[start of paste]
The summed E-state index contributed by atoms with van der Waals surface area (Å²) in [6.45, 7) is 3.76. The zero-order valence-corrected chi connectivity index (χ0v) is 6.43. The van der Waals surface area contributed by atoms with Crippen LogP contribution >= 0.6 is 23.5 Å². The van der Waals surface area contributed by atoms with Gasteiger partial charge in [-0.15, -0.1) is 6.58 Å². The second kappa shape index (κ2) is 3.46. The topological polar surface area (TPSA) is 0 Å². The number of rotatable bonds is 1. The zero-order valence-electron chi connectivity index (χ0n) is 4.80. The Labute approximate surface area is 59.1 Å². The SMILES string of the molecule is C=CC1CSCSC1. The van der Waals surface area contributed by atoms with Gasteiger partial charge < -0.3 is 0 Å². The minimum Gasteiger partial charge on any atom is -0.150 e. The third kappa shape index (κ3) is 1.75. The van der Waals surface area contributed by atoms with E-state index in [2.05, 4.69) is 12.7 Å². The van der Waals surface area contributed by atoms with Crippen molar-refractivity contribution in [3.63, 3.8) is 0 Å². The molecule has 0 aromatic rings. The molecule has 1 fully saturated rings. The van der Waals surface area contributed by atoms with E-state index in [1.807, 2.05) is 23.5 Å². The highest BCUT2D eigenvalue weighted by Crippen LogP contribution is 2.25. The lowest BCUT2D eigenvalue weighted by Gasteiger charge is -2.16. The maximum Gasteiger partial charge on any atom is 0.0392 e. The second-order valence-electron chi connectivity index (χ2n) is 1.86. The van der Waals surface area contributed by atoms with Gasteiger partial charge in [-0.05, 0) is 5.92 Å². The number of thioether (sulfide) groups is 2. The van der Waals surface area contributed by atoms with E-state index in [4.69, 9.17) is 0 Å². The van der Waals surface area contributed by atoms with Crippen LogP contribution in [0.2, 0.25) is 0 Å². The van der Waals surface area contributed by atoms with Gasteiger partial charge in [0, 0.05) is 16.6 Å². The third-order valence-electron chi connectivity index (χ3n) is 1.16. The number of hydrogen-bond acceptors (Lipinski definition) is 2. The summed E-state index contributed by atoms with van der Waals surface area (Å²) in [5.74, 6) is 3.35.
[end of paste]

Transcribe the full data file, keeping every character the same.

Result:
The summed E-state index contributed by atoms with van der Waals surface area (Å²) in [6.45, 7) is 3.76. The zero-order valence-corrected chi connectivity index (χ0v) is 6.43. The van der Waals surface area contributed by atoms with Crippen LogP contribution >= 0.6 is 23.5 Å². The van der Waals surface area contributed by atoms with Gasteiger partial charge in [-0.15, -0.1) is 6.58 Å². The second kappa shape index (κ2) is 3.46. The topological polar surface area (TPSA) is 0 Å². The number of rotatable bonds is 1. The zero-order valence-electron chi connectivity index (χ0n) is 4.80. The Labute approximate surface area is 59.1 Å². The SMILES string of the molecule is C=CC1CSCSC1. The van der Waals surface area contributed by atoms with Gasteiger partial charge < -0.3 is 0 Å². The minimum Gasteiger partial charge on any atom is -0.150 e. The third kappa shape index (κ3) is 1.75. The van der Waals surface area contributed by atoms with E-state index in [2.05, 4.69) is 12.7 Å². The van der Waals surface area contributed by atoms with Crippen molar-refractivity contribution in [3.63, 3.8) is 0 Å². The molecule has 0 aromatic rings. The molecule has 1 fully saturated rings. The van der Waals surface area contributed by atoms with E-state index in [1.807, 2.05) is 23.5 Å². The highest BCUT2D eigenvalue weighted by Crippen LogP contribution is 2.25. The lowest BCUT2D eigenvalue weighted by Gasteiger charge is -2.16. The maximum Gasteiger partial charge on any atom is 0.0392 e. The second-order valence-electron chi connectivity index (χ2n) is 1.86. The van der Waals surface area contributed by atoms with Gasteiger partial charge in [-0.05, 0) is 5.92 Å². The number of thioether (sulfide) groups is 2. The van der Waals surface area contributed by atoms with E-state index in [4.69, 9.17) is 0 Å². The van der Waals surface area contributed by atoms with Crippen LogP contribution in [0.2, 0.25) is 0 Å². The van der Waals surface area contributed by atoms with Gasteiger partial charge in [0, 0.05) is 16.6 Å². The third-order valence-electron chi connectivity index (χ3n) is 1.16. The number of hydrogen-bond acceptors (Lipinski definition) is 2. The summed E-state index contributed by atoms with van der Waals surface area (Å²) in [5.74, 6) is 3.35.